Some leaders seem to be more fruitful than others. I don’t think this is accidental. The touch of the Holy Spirit on their lives and ministries and the sovereignity of God aside, here are some things that fruitful leaders practice and experience that helps them cooperate with God in bearing good and lasting fruit.

Originally posted by Chuck Lawless

Last week, a student who is a prospective church planter asked me a question I had not considered for some time: “What characteristics have you seen in graduates who’ve done well – who’ve been effective in ministry?” Here is my response based on twenty years of teaching:

1.  They believe the Bible. I suppose that’s to be assumed, but such an assumption is not always valid among church leaders. The graduates I’ve seen do well stand uncompromisingly on the authority of the Word.

2.  They are gifted communicators. Frankly, I have seen very few pastors and church planters succeed well if they do not communicate well from the pulpit. Giftedness + training in preaching matters.

3.  They’ve learned they’re not nearly as significant as they thought they were.  The young leaders I’ve seen serve effectively have realized that God doesn’t need them to accomplish His plan. He uses them not because they’re gifted, but because He’s gracious.

4.  They have been through a tough ministry experience at some point. This characterization, for certain, cannot be separated from #3 above. Often, these leaders have been broken (humbled, that is . . .) in the course of ministry – and they’ve come out stronger on the other side.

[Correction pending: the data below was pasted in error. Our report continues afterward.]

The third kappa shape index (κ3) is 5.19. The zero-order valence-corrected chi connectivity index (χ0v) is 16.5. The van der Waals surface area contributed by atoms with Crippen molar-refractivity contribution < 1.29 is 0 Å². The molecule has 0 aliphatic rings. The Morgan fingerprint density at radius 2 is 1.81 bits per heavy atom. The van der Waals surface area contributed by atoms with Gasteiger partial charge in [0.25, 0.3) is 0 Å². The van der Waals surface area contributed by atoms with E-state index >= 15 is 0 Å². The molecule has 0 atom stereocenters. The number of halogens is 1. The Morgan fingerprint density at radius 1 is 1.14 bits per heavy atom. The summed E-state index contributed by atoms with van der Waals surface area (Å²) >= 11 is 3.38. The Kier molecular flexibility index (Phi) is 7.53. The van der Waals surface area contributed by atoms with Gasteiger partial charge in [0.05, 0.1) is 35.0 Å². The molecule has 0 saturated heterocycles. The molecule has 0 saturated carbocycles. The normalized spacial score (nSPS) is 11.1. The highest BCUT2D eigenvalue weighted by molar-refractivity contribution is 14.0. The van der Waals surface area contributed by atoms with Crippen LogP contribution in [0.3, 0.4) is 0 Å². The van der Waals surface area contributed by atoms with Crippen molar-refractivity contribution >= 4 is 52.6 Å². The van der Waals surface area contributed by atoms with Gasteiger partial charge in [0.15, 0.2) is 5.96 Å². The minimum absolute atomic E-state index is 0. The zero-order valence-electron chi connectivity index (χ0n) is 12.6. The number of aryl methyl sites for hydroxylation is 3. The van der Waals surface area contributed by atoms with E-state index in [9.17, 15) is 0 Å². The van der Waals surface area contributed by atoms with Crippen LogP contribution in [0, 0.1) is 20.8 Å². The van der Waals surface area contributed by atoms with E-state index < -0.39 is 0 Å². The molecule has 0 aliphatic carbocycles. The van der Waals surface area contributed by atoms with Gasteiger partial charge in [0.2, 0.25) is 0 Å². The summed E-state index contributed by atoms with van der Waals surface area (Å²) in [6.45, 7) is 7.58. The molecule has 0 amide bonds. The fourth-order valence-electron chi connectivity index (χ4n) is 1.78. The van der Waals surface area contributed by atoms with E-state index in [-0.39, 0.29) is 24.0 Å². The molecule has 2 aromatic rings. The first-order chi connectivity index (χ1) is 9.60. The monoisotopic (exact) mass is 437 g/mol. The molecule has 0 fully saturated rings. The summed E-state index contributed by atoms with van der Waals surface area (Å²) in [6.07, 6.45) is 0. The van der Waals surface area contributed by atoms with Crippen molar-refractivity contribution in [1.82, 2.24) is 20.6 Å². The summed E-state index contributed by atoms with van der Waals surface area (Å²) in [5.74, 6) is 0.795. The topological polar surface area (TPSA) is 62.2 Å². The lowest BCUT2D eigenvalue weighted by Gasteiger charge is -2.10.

5.  They have willingly sought to learn how to lead. Sure, most are naturally gifted leaders, but they continue to seek out resources and other leaders to help them grow. Stagnation in their leadership skills is unacceptable to them.

6.  They have a more experienced mentor who helps them when needed. Again, seldom have I met a young leader who’s led a church effectively without having two or three older believers to whom he turns for guidance.

7.  They choose to continue their education. They understand that the discipline of study and the value of others reviewing their work prepare them even more to lead.

8.  They build a team around them. These young leaders typically don’t want to minister alone; they want brothers and sisters who walk with them and serve with them, each of them operating out of his or her own giftedness.

9.  They have a “holy ambition.” That is, they want God to use them in mighty ways for His glory.  They’re not driven by ungodly ambition, though; what matters to them is that God uses them to make an eternal difference for His name.

What other characteristics would you add to this list from your own experiences?